Computer Modelling of Microbial Hydrolytic Dehalogenation


Damborsky, J.


PURE & APPLIED CHEMISTRY 70: 1375-1383 (1998)


The biodegradation of organic compounds by microorganisms is an intrinsically complex process. A large number of sub-processes,like penetration of the compounds to the cells, biochemical catalysis and the release of products are taking place during the biodegradation. The separation of these sub-processes from each other and their detailed study is needed for a better understanding of the basic mechanisms of microbial degradation and for the improvement of bioremediation technologies by means of the construction of a new efficient biocatalyst. This contribution attempts to view the biodegradation reaction – hydrolytic dehalogenation – at the level of catalysing biomolecules. Computer modelling is used to extend the knowledge obtained from X-ray analysis, kinetic measurements and site-directed mutagenesis experiments. Among the issues discussed in this article are the determination of the rate-limiting step of the biodegradation reaction, the identification of the active-site amino acids involved in the reaction mechanism, the prediction of proteins’ modifications leading to higher activity and the molecular mechanisms of the adaptation of bacteria for the degradation of xenobiotic compounds.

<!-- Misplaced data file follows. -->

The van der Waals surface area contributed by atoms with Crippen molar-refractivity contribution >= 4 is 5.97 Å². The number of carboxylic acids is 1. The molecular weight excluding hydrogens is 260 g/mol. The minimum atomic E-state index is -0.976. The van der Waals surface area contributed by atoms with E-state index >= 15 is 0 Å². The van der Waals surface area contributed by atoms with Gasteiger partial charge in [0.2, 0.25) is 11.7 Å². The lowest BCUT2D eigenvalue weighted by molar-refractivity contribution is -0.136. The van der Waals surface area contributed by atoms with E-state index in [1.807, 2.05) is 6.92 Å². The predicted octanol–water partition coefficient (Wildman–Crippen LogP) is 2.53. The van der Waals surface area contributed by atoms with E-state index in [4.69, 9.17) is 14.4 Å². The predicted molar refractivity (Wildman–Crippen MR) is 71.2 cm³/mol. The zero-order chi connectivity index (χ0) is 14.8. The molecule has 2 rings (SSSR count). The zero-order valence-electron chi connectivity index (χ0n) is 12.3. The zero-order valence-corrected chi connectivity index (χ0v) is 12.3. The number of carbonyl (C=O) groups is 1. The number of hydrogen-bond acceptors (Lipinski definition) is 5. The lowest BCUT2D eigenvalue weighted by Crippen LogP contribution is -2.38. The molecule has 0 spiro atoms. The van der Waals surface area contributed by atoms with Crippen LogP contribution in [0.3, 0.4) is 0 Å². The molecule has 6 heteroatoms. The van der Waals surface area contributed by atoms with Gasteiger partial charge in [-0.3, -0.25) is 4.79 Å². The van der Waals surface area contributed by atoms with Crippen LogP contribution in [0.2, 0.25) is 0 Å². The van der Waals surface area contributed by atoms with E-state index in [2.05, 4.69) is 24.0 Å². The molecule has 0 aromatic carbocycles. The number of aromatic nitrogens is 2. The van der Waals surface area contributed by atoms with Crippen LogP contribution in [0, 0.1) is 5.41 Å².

Full text


Damborsky, J., 1998: Computer Modelling of Microbial Hydrolytic Dehalogenation. Pure & Applied Chemistry 70: 1375-1383.

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